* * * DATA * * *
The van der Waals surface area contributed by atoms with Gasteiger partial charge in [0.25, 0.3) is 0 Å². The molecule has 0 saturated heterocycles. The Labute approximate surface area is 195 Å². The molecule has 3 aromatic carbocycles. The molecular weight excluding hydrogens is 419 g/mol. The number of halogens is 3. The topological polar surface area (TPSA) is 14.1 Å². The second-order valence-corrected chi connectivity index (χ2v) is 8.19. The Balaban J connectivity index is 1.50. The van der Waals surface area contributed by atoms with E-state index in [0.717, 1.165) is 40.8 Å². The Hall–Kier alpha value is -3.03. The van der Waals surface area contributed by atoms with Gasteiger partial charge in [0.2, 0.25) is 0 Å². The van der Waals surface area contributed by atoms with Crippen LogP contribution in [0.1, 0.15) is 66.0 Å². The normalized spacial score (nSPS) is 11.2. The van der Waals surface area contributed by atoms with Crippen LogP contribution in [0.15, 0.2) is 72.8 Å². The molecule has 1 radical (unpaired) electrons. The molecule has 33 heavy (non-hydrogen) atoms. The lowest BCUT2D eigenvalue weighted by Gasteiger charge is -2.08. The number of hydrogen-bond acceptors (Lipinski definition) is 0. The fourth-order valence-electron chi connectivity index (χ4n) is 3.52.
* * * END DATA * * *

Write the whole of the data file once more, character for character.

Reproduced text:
The van der Waals surface area contributed by atoms with Gasteiger partial charge in [0.25, 0.3) is 0 Å². The molecule has 0 saturated heterocycles. The Labute approximate surface area is 195 Å². The molecule has 3 aromatic carbocycles. The molecular weight excluding hydrogens is 419 g/mol. The number of halogens is 3. The topological polar surface area (TPSA) is 14.1 Å². The second-order valence-corrected chi connectivity index (χ2v) is 8.19. The Balaban J connectivity index is 1.50. The van der Waals surface area contributed by atoms with E-state index in [0.717, 1.165) is 40.8 Å². The Hall–Kier alpha value is -3.03. The van der Waals surface area contributed by atoms with Gasteiger partial charge in [0.2, 0.25) is 0 Å². The van der Waals surface area contributed by atoms with Crippen LogP contribution in [0.1, 0.15) is 66.0 Å². The normalized spacial score (nSPS) is 11.2. The van der Waals surface area contributed by atoms with Crippen LogP contribution in [0.15, 0.2) is 72.8 Å². The molecule has 1 radical (unpaired) electrons. The molecule has 33 heavy (non-hydrogen) atoms. The lowest BCUT2D eigenvalue weighted by Gasteiger charge is -2.08. The number of hydrogen-bond acceptors (Lipinski definition) is 0. The fourth-order valence-electron chi connectivity index (χ4n) is 3.52.